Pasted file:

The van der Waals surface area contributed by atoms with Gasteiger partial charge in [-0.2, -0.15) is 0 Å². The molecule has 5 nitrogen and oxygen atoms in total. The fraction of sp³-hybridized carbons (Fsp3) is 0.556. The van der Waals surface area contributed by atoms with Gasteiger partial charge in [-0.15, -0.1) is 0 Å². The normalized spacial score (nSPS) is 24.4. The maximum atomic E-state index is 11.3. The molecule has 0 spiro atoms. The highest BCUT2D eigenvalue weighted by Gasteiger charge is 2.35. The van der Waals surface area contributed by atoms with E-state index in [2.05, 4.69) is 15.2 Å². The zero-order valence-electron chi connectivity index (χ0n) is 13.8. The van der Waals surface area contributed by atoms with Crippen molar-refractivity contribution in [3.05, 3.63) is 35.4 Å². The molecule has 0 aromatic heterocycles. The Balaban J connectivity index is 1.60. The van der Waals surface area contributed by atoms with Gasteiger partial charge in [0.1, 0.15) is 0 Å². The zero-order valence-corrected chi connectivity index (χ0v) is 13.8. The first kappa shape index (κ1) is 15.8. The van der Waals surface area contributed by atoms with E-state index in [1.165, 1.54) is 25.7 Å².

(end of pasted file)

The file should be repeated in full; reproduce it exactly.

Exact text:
The van der Waals surface area contributed by atoms with Gasteiger partial charge in [-0.2, -0.15) is 0 Å². The molecule has 5 nitrogen and oxygen atoms in total. The fraction of sp³-hybridized carbons (Fsp3) is 0.556. The van der Waals surface area contributed by atoms with Gasteiger partial charge in [-0.15, -0.1) is 0 Å². The normalized spacial score (nSPS) is 24.4. The maximum atomic E-state index is 11.3. The molecule has 0 spiro atoms. The highest BCUT2D eigenvalue weighted by Gasteiger charge is 2.35. The van der Waals surface area contributed by atoms with E-state index in [2.05, 4.69) is 15.2 Å². The zero-order valence-electron chi connectivity index (χ0n) is 13.8. The van der Waals surface area contributed by atoms with Crippen molar-refractivity contribution in [3.05, 3.63) is 35.4 Å². The molecule has 0 aromatic heterocycles. The Balaban J connectivity index is 1.60. The van der Waals surface area contributed by atoms with Gasteiger partial charge in [0.1, 0.15) is 0 Å². The zero-order valence-corrected chi connectivity index (χ0v) is 13.8. The first kappa shape index (κ1) is 15.8. The van der Waals surface area contributed by atoms with E-state index in [1.165, 1.54) is 25.7 Å².